Friday, March 30, 2012

12 Batty Pre-Popeye Thimble Theatre Strips by Segar (1920)

Mixed Nuts Wednesday

An obscure screwball classic every Wednesday!

Presenting a run of 12 rare beautiful pre-Popeye Thimble Theatre comic strips from 1920. The first Thimble Theatre appeared December 19, 1919. E. C. Segar created thousands of Thimble Theatre episodes before Popeye appeared in the strip ten year later (Jan 17, 1929).

For these early strips, Segar kept his drawings simple and to the point. However, the strip is a sophisticated example of the art of humorous cartooning, much like Ernie Bushmiller's Nancy. Segar worked hard, and he was just plain great as a humorous cartoonist.

It was in the 1920's that Segar honed his craft. As you can see in these delightfully daffy dailies, he had an emphasis on screwball humor from the start. His strips sometimes end on flip takes, nutty behavior is the norm, and these little comics are packed with action and ideas.

Here's a nice little press biography of Segar that appeared in The Literary Digest, May 11, 1935.

The Literary Digest - May 11, 1935

The strips in this post are from Jan 1- Jan 14, 1920 -- some of the very first episodes of Thimble Theatre! You can see some of the beloved art elements used in the Popeye strips being brought into magical creation in these rare early comics. A few notes follow.

The original concept for Thimble Theatre was to present little parodies of popular movies and plays in serialized comic strip form. The imeptus for creating the strip was to replace Ed Wheelan's Midget Movies, which the syndicate had just lost when Wheelan was hired away to create hi smore well-known comic Minute Movies.

The strip below features "Harold Hamgravy," the proto-type for the more familiar "Ham Gravy" in a parody of the "perials of Pauline" type melodrama -- you know the kind, the one where the villain ties the heroine to the train tracks and cackles gleefully. Here, Segar is being fanciful and free with the "milky way" gag. Part of the joy of Segar's comics -- and screwball comics in general -- is that they make no attempt to duplicate reality, understanding that the sky is the limit in this medium.

Thimble Theatre by E.C. Segar - Jan 1, 1920

Olive Oyl is present from the start, as well!
Thimble Theatre by E.C. Segar - Jan 2, 1920

Hamgravy's shoes look like something from a Don Martin Mad one-pager!
Thimble Theatre by E.C. Segar - Jan 3, 1920
 The screwball lion drawings in the next strip are as appealing as the animals in Hoban's Discontinued Stories. The silly labeling, such as in panel 5, is also a trope of screwball comics.
Thimble Theatre by E.C. Segar - Jan 5, 1920

Thimble Theatre by E.C. Segar - Jan 6, 1920

The strip below ends on a terrific "flip" or "plop" take. The way Segar draws his speech balloons is poetry.
Thimble Theatre by E.C. Segar - Jan 7, 1920

More funny labels and arrows.
Thimble Theatre by E.C. Segar - Jan 8, 1920

Thimble Theatre by E.C. Segar - Jan 9, 1920

Thimble Theatre by E.C. Segar - Jan 10, 1920

Substitute Popeye for Hamgravy and the strip will seem very familiar....
Thimble Theatre by E.C. Segar - Jan 12, 1920

A crazy invention for shooting around trees and corners. Starting with Rube Goldberg, screwball strips have a love affair with stupid inventions.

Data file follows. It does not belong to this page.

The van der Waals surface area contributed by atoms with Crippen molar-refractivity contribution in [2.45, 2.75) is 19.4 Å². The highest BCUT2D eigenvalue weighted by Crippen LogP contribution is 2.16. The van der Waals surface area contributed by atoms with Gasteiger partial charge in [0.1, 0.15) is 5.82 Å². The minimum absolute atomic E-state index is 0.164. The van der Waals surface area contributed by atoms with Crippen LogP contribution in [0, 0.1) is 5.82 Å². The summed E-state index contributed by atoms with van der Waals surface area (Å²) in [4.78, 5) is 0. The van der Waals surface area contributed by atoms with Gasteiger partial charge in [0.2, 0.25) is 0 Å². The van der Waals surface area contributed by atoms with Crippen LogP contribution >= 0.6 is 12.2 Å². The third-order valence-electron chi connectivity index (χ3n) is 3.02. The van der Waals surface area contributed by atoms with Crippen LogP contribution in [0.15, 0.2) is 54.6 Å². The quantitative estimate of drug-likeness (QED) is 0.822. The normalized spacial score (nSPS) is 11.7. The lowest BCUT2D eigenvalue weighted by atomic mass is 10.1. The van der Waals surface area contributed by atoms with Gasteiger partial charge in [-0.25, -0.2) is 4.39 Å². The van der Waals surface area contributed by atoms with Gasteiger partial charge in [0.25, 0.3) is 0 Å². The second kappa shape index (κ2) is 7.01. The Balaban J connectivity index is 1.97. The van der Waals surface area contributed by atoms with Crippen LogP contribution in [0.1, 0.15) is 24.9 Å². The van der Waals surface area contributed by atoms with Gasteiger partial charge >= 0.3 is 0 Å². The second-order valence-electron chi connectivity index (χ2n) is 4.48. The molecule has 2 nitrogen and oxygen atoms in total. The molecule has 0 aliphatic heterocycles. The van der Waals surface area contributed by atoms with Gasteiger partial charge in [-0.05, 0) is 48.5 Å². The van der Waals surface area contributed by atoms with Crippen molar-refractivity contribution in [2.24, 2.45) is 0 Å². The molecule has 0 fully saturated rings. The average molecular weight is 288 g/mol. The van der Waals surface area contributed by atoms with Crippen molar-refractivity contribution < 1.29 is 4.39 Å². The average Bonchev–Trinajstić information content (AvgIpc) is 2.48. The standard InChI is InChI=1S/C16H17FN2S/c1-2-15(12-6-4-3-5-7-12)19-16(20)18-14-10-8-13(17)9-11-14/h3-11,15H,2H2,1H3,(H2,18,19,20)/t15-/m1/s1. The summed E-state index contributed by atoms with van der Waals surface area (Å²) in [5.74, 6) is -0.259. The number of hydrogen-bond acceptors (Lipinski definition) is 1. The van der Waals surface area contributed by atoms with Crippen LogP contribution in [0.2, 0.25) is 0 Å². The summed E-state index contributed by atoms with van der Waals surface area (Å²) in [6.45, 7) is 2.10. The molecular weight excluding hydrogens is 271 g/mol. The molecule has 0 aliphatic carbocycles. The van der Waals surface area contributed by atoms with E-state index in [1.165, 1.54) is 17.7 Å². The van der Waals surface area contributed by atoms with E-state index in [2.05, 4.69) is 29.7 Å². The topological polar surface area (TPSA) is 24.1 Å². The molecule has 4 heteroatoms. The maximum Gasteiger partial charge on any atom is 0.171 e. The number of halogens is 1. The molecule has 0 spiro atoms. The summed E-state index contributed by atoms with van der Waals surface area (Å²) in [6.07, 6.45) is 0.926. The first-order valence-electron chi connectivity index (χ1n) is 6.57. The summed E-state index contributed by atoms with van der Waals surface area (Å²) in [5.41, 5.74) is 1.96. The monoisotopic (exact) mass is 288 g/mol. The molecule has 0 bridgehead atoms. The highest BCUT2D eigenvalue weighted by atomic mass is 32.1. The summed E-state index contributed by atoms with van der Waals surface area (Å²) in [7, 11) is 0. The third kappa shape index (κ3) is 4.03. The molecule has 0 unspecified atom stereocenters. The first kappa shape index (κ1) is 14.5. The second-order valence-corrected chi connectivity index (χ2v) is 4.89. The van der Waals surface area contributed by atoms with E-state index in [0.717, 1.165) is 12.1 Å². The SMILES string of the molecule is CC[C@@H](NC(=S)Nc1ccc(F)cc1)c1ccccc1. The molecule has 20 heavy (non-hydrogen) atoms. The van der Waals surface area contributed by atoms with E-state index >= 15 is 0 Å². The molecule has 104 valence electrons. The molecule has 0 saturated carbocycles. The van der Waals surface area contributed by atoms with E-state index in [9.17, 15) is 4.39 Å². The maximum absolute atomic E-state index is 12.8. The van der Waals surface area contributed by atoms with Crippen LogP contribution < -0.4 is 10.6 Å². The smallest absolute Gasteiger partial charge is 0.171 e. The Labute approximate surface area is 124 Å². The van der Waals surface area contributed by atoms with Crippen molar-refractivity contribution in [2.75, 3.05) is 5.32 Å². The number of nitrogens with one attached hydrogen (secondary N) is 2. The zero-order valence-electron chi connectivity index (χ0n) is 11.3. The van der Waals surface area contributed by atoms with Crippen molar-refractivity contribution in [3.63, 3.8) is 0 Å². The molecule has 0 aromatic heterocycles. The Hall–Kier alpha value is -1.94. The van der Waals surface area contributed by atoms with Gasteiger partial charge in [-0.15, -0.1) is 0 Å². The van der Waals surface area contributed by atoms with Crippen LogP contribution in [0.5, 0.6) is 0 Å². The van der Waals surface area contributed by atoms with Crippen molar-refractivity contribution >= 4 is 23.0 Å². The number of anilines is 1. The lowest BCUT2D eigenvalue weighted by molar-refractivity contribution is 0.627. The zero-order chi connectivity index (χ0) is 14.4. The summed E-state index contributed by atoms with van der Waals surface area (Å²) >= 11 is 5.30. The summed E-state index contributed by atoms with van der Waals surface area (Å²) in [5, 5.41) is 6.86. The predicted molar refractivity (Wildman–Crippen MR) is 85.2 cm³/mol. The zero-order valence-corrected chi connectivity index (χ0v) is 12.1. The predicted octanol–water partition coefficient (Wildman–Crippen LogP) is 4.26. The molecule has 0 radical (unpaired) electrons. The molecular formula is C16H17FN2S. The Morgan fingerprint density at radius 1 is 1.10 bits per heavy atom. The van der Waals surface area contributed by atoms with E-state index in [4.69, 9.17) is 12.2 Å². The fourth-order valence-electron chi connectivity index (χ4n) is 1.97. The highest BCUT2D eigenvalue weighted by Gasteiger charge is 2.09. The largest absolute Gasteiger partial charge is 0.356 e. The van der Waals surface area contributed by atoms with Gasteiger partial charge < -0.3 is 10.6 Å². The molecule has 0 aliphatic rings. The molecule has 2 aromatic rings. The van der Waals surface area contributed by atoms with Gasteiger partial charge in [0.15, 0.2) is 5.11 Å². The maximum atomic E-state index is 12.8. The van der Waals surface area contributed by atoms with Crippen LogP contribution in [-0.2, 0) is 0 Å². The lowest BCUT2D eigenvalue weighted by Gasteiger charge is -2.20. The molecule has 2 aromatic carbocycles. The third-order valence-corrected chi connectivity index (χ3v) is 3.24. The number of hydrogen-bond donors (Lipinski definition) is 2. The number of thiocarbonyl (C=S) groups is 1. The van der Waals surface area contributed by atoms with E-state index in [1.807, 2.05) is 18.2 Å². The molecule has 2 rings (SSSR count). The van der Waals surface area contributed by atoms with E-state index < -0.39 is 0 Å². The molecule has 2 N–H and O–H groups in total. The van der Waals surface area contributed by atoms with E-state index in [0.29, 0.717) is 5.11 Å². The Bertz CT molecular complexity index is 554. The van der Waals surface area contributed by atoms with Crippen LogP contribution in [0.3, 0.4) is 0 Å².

Thimble Theatre by E.C. Segar - Jan 13, 1920

This strip ends on another great flip take.
Thimble Theatre by E.C. Segar - Jan 14, 1920
I'm celebrating my 50th birthday by posting 50 screwball comics this week. Here's the score so far:

12 Salesman Sam dailies by C.D. Small
Spooky Sundays by Bill Holman
Needlenose Noonan Sundays by Walter Hoban
Discontinued Stories by Walter Hoban
12 Thimble Theatres from 1920 by E.C. Segar
34 - TOTAL

That leaves 16 more screwball comics to go! More rare comics with logoes on the bogoes to come. Stay tuned!

This blog needs readers -- please spread the word. Let's bring screwball comics back!

Screwbally Yours,
Tall Pumey


  1. Waitaminnit!!! 34 + 10 doesn't make 50! Maybe you're really 44 years old! Either that, or you owe us some more comics.

  2. Hey Carl, looks like my math was screwy! I was just checking to see if anyone was actually paying attention. Cough cough. Yes. That's right. I've corrected the number from 10 to 16!

  3. Hello....i just came across an old adult popeye comic called popeye in balochy bill its dated 1951 and its very small and only 16 pages.....the preface says here's to old lady drippy cun.....its obviously adult themed and very explicit.....does anyone know about these comics? If so please email me at you

  4. Mr. 7th Letter ~ What you have sounds like a "tijuana bible." These are tiny, unlicensed comics featuring famous movie stars and cartoon characters in adult situations. Here's some more information:

  5. Thanks for posting these! It's so hard to find comics from that time, either on the net or in books - I'm still hoping they'll follow up the collected Segar Popeye with all the earlier Thimble Theatres... :)

    1. Thanks, Zoomy, for your comment. Much appreciated! I'd love to see that, too! Did you see my other Segar post, sharing the earliest Sappo comics?

      More Segars yet to come on this blog, stay tuned!

  6. Well, whaddya know? E. C. Segar must have been screwy, but we still love 'im today.